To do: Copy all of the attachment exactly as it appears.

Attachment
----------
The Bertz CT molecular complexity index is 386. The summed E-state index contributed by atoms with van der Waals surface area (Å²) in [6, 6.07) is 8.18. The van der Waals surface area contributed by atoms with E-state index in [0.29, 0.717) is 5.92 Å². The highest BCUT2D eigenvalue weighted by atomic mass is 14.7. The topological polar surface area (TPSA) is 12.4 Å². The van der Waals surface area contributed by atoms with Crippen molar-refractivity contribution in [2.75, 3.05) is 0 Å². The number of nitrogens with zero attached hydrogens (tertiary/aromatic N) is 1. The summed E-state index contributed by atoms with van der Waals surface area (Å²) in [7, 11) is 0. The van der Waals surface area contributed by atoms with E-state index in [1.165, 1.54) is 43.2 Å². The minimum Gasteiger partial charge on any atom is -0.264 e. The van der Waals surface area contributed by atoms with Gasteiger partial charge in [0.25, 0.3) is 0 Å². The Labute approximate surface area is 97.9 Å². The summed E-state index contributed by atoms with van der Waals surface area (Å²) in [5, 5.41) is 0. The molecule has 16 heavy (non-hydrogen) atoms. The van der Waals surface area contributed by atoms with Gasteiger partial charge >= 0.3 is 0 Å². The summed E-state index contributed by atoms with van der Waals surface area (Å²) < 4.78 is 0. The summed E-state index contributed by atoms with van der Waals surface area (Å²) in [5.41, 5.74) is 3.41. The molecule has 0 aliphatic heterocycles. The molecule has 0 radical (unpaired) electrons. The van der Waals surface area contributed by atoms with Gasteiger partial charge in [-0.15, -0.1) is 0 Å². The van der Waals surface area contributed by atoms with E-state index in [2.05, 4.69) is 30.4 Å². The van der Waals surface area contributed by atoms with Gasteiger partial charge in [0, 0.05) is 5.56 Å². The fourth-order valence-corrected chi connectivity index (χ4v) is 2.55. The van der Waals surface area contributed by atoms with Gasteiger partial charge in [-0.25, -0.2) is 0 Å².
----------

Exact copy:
The Bertz CT molecular complexity index is 386. The summed E-state index contributed by atoms with van der Waals surface area (Å²) in [6, 6.07) is 8.18. The van der Waals surface area contributed by atoms with E-state index in [0.29, 0.717) is 5.92 Å². The highest BCUT2D eigenvalue weighted by atomic mass is 14.7. The topological polar surface area (TPSA) is 12.4 Å². The van der Waals surface area contributed by atoms with Crippen molar-refractivity contribution in [2.75, 3.05) is 0 Å². The number of nitrogens with zero attached hydrogens (tertiary/aromatic N) is 1. The summed E-state index contributed by atoms with van der Waals surface area (Å²) in [7, 11) is 0. The van der Waals surface area contributed by atoms with E-state index in [1.165, 1.54) is 43.2 Å². The minimum Gasteiger partial charge on any atom is -0.264 e. The van der Waals surface area contributed by atoms with Gasteiger partial charge in [0.25, 0.3) is 0 Å². The Labute approximate surface area is 97.9 Å². The summed E-state index contributed by atoms with van der Waals surface area (Å²) in [5, 5.41) is 0. The molecule has 16 heavy (non-hydrogen) atoms. The van der Waals surface area contributed by atoms with Gasteiger partial charge >= 0.3 is 0 Å². The summed E-state index contributed by atoms with van der Waals surface area (Å²) < 4.78 is 0. The summed E-state index contributed by atoms with van der Waals surface area (Å²) in [5.41, 5.74) is 3.41. The molecule has 0 aliphatic heterocycles. The molecule has 0 radical (unpaired) electrons. The van der Waals surface area contributed by atoms with Gasteiger partial charge in [-0.15, -0.1) is 0 Å². The van der Waals surface area contributed by atoms with E-state index in [2.05, 4.69) is 30.4 Å². The van der Waals surface area contributed by atoms with Gasteiger partial charge in [0, 0.05) is 5.56 Å². The fourth-order valence-corrected chi connectivity index (χ4v) is 2.55. The van der Waals surface area contributed by atoms with Gasteiger partial charge in [-0.25, -0.2) is 0 Å².